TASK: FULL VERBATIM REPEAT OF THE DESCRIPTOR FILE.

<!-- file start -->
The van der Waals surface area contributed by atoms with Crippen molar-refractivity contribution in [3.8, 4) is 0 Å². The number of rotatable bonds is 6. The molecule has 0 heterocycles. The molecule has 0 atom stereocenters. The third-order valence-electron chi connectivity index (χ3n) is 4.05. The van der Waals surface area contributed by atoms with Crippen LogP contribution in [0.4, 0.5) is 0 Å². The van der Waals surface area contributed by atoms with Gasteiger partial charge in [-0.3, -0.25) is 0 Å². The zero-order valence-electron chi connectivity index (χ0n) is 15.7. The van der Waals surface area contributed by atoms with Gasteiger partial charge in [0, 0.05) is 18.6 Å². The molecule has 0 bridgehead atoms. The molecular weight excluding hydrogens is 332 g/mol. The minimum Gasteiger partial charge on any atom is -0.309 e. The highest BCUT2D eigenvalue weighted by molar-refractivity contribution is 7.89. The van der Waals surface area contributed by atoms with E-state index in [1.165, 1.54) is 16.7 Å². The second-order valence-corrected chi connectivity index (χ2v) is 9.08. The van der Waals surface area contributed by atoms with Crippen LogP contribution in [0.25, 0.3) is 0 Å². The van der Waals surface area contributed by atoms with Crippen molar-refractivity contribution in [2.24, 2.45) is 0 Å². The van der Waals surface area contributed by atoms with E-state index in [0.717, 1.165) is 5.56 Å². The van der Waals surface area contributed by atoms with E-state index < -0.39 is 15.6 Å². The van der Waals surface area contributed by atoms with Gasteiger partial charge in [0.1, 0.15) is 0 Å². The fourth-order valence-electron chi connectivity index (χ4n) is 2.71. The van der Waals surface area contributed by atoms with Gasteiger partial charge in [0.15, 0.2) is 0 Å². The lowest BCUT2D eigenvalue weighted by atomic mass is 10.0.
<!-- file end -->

The van der Waals surface area contributed by atoms with Crippen molar-refractivity contribution in [3.8, 4) is 0 Å². The number of rotatable bonds is 6. The molecule has 0 heterocycles. The molecule has 0 atom stereocenters. The third-order valence-electron chi connectivity index (χ3n) is 4.05. The van der Waals surface area contributed by atoms with Crippen LogP contribution in [0.4, 0.5) is 0 Å². The van der Waals surface area contributed by atoms with Gasteiger partial charge in [-0.3, -0.25) is 0 Å². The zero-order valence-electron chi connectivity index (χ0n) is 15.7. The van der Waals surface area contributed by atoms with Gasteiger partial charge in [0, 0.05) is 18.6 Å². The molecule has 0 bridgehead atoms. The molecular weight excluding hydrogens is 332 g/mol. The minimum Gasteiger partial charge on any atom is -0.309 e. The highest BCUT2D eigenvalue weighted by molar-refractivity contribution is 7.89. The van der Waals surface area contributed by atoms with E-state index in [1.165, 1.54) is 16.7 Å². The second-order valence-corrected chi connectivity index (χ2v) is 9.08. The van der Waals surface area contributed by atoms with Crippen LogP contribution in [0.25, 0.3) is 0 Å². The van der Waals surface area contributed by atoms with Crippen molar-refractivity contribution in [2.24, 2.45) is 0 Å². The van der Waals surface area contributed by atoms with E-state index in [0.717, 1.165) is 5.56 Å². The van der Waals surface area contributed by atoms with E-state index < -0.39 is 15.6 Å². The van der Waals surface area contributed by atoms with Gasteiger partial charge in [0.1, 0.15) is 0 Å². The fourth-order valence-electron chi connectivity index (χ4n) is 2.71. The van der Waals surface area contributed by atoms with Gasteiger partial charge in [0.15, 0.2) is 0 Å². The lowest BCUT2D eigenvalue weighted by atomic mass is 10.0.